Direction: Left to Right
Genre: Action, Sci-Fi, Shonen
Mazda Hun is a soldier caught in a web of political and military struggles beyond his comprehension. Captured by the government, they sentence him to Lethe. Society doesn’t believe in the death penalty anymore. They’ve modernized the paradigm of punishment.
Lethe has many names: mercy, treatment, repair, reformation and rehabilitation. Some even call it justice. The Lethe procedure inflicts no pain and is over quickly, but its victims consider it a fate worse than death.
Lethe is the execution of a person’s soul. They make room for a new personality that will remember nothing of the old. Those who undergo the process don’t seem quite human ever again. And Mazda Hun’s time is running out fast.
No character section today, cause there’s only the one character and frankly I’ve no idea what to make of him.
Lethe is the weirdest and most confusing manhua I’ve read to date. The way it flows is fragmented, yet it does have a sense of consistency to it. The characters we get are not so much interesting, rather intriguing. Mazda Hun for example, our lead, doesn’t really have anything special about him other than the situation.
The biggest flaw I found in the volume is that it doesn’t explain why things are happening, or how they even came about. Considering this looks over Mazda’s life up to I was hoping for more explanation as to how he got where he did, and perhaps more importantly, why he got where he did. Everything I read in the volume sort of contradicts the situation he ends up in.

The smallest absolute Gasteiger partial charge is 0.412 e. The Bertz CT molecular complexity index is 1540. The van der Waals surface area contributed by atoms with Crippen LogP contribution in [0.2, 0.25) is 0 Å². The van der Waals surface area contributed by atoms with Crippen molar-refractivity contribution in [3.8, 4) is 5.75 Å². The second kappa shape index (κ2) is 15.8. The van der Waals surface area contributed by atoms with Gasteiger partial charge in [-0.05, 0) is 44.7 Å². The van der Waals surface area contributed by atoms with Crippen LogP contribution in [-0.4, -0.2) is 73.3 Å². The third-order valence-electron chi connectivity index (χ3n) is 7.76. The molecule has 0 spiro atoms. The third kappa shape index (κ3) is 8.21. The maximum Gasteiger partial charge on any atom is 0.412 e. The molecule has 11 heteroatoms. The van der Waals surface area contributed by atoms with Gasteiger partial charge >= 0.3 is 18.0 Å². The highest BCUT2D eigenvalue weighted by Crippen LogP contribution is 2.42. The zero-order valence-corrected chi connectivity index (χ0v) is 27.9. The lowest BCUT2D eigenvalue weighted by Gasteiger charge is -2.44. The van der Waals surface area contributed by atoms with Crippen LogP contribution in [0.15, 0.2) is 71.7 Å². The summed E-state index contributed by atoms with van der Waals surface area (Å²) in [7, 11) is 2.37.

I found I was having to go back a few pages and re-read bits because they didn’t make much sense to me, which was a bit frustrating after a while. At the end of the volume I was no more aware as to what was going on than when I started the volume.
Where this volume excels however is the art. Kimijin creates a stunning, vibrant and alive world that is further brought to life in full colour. However rather than using a computer to digitally paint, she (I’m assuming Kimijin is a she cause I’ve no idea) paints the art with watercolours. As a result the art is more fresh and has a better genuine feel to it.
Some of the art we get in the volume is really stunning, though a little on the weird side.
My main issue with the volume is the cost, I’m not sure it’s worth the elevated price costs. Though if you consider it an art book, and like to collect those, then it could well be worth it.
I’ve only recently found NetComics while doing my review of online readers. I’d never read any of their releases or even seen any in my local stores. So they’re a completely blank slate with me.
I rented this volume from their online reader, and frankly I recommend you always try out a volume or two there before you out and out buy them. Better to spend dollar or two on their first, rather than 15-20 on a couple of volumes and finding you don’t like them. Lethe being a prime example of this.
The reader needs a few tweaks IMO, it gives error messages every chapter that mean nothing. All the pages are double spread and seamlessly joined together, which frankly makes the art look all the more stunning.
The use of font’s are a bit off for online reading, they needed to be clearer and larger, but over all it looked fine.
In the end this is a title I would recommend you get once or twice from the eReader just to look at the art.